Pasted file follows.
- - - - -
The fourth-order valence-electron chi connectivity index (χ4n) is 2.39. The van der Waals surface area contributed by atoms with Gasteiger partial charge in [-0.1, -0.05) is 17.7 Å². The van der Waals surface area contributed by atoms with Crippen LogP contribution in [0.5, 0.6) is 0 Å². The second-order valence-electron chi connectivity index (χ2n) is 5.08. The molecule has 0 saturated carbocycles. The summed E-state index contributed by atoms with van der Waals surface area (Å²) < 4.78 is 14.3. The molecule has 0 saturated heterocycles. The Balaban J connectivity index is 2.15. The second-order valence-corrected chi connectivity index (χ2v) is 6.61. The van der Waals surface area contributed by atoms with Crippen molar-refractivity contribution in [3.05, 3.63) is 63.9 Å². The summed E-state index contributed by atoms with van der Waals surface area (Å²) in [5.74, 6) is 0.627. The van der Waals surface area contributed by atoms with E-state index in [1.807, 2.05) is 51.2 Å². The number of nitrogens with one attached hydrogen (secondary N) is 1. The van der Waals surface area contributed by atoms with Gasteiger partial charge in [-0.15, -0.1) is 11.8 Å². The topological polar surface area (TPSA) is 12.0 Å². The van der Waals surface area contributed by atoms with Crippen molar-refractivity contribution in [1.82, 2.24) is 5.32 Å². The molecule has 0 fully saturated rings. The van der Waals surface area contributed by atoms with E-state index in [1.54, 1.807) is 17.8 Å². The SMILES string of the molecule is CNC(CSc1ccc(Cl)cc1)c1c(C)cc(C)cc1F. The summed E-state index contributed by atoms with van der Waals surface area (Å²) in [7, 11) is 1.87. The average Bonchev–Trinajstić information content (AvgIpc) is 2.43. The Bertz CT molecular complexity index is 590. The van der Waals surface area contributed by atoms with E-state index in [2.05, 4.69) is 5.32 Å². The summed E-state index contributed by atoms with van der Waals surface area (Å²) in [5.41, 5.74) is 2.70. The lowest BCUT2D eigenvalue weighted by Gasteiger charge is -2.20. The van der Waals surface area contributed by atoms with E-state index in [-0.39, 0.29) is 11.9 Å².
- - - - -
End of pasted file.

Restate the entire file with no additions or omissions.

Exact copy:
The fourth-order valence-electron chi connectivity index (χ4n) is 2.39. The van der Waals surface area contributed by atoms with Gasteiger partial charge in [-0.1, -0.05) is 17.7 Å². The van der Waals surface area contributed by atoms with Crippen LogP contribution in [0.5, 0.6) is 0 Å². The second-order valence-electron chi connectivity index (χ2n) is 5.08. The molecule has 0 saturated carbocycles. The summed E-state index contributed by atoms with van der Waals surface area (Å²) < 4.78 is 14.3. The molecule has 0 saturated heterocycles. The Balaban J connectivity index is 2.15. The second-order valence-corrected chi connectivity index (χ2v) is 6.61. The van der Waals surface area contributed by atoms with Crippen molar-refractivity contribution in [3.05, 3.63) is 63.9 Å². The summed E-state index contributed by atoms with van der Waals surface area (Å²) in [5.74, 6) is 0.627. The van der Waals surface area contributed by atoms with E-state index in [1.807, 2.05) is 51.2 Å². The number of nitrogens with one attached hydrogen (secondary N) is 1. The van der Waals surface area contributed by atoms with Gasteiger partial charge in [-0.15, -0.1) is 11.8 Å². The topological polar surface area (TPSA) is 12.0 Å². The van der Waals surface area contributed by atoms with Crippen molar-refractivity contribution in [1.82, 2.24) is 5.32 Å². The molecule has 0 fully saturated rings. The van der Waals surface area contributed by atoms with E-state index in [1.54, 1.807) is 17.8 Å². The SMILES string of the molecule is CNC(CSc1ccc(Cl)cc1)c1c(C)cc(C)cc1F. The summed E-state index contributed by atoms with van der Waals surface area (Å²) in [7, 11) is 1.87. The average Bonchev–Trinajstić information content (AvgIpc) is 2.43. The Bertz CT molecular complexity index is 590. The van der Waals surface area contributed by atoms with E-state index in [2.05, 4.69) is 5.32 Å². The summed E-state index contributed by atoms with van der Waals surface area (Å²) in [5.41, 5.74) is 2.70. The lowest BCUT2D eigenvalue weighted by Gasteiger charge is -2.20. The van der Waals surface area contributed by atoms with E-state index in [-0.39, 0.29) is 11.9 Å².